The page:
The 2010 CMA Awards nominations came out yesterday, and despite nine well-deserved nominations for Miranda Lambert, including Entertainer of the Year, most of the chatter was about the blondes missing from that category. Although they both had typically strong years, Taylor Swift and Carrie Underwood will be sitting out the race for the top prize at country’s big fall awards show — and it’s not super clear why.
We’ll set aside the Swift issue for the time being — she took EOTY at last year’s CMAs, and her absence this year may be a combination of her being between album cycles and some sort of conscious effort by the industry voters to shine a light elsewhere within the genre to avoid these things becoming Taylor Time, All The Time. (I’m not saying that’s a worthy excuse to give her slot to a potentially less-deserving act, but it’s the best I can come up with right now.)
The bigger issue here is the continued absence of Underwood from the CMA EOTY category, given the ginormous success she’s enjoyed in the four years since Jesus took her wheel — and especially given the fact that the CMAs have no problem with Underwood co-hosting their awards show. Three times. With a dress budget running into the billions. And yet she’s never once been nominated for Entertainer. What the what? After the jump, we’ll break down the situation.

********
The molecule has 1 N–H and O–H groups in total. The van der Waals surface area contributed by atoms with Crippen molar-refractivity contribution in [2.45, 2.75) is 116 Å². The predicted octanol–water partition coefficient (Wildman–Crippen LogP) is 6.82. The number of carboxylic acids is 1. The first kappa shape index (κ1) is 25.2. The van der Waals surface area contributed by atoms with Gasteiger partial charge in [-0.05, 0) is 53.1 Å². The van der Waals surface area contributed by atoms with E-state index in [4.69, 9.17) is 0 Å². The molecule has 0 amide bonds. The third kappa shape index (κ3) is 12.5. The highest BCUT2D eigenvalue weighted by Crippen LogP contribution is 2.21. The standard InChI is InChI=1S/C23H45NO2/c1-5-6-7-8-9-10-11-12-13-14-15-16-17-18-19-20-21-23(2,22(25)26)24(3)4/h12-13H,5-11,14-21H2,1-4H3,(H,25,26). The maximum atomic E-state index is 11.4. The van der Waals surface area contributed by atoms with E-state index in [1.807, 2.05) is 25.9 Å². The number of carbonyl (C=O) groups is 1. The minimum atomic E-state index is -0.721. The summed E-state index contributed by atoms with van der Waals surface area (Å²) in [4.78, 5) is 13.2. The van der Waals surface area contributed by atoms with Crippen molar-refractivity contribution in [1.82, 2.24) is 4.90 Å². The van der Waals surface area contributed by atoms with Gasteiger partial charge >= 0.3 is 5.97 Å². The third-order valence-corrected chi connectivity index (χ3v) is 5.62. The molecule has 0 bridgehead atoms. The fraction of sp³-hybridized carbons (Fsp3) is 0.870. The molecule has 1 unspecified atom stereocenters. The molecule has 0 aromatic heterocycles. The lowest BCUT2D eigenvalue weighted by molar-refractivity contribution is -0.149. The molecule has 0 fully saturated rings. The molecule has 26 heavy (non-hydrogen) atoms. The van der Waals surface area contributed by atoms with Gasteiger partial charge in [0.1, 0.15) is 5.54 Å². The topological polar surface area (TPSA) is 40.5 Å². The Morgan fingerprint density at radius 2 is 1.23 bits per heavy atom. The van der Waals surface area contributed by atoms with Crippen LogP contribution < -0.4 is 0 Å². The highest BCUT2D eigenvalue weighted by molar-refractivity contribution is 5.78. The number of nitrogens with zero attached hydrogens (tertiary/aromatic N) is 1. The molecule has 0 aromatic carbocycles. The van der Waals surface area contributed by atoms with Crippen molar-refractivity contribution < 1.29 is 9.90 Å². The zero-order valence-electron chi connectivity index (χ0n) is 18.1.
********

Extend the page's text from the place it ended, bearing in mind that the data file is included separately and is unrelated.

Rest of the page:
First, here is the official description the CMA sends its members when they are voting for Entertainer of the Year, as confirmed by a rep for the CMA. (They declined to comment on this specific situation.) Ahem: “This award is for the act displaying the greatest competence in all aspects of the entertainment field. Voter should give consideration not only to recorded performance, but also to the in-person performance, staging, public acceptance, attitude, leadership, and overall contribution to the country music image.”
The case in Carrie’s favor is easy: Certainly, if you watched last night’s CMA special (“Country’s Night to Rock!”), you’d think Underwood would be a no-brainer for EOTY contention. Unless I am mistaken, she was the only act to perform three songs on the telecast — “Cowboy Casanova,” “Undo It,” and “Last Name” — and even in jean shorts and a tank top, Carrie and her shiny, shiny legs turned it, as the kids say, out. She’s your two-time reigning ACM Entertainer of the Year — an award that has been at least partially fan-voted both years she’s won, although the nominations are not fan-voted – and despite her absence from EOTY at the CMAs, that trade association has awarded her Female Vocalist of the Year on three separate occasions.
In the 2009-2010 eligibility window, she released the platinum-selling Play On, scored three No. 1 singles, and had the 15th highest-grossing tour for the first half of the year, according to Pollstar. (EOTY nom Brad Paisley was in 16th place; Carrie is, however, averaging 7,000 tickets per night to his 12,000. The next highest-grossing EOTY nominee is the Zac Brown Band, down at No. 76, playing for an average of 4,800 fans per show.) Carrie also sang the National Anthem at the 2010 Super Bowl (the most-watched event in TV history), received the “Triple Crown” at the ACMs (New Artist, Female Vocalist, Entertainer; I believe only the second female in history to have done so), and won Video of the Year at the CMT Awards (for “Cowboy Casanova”). Etc., etc., blah blah. The numbers are there.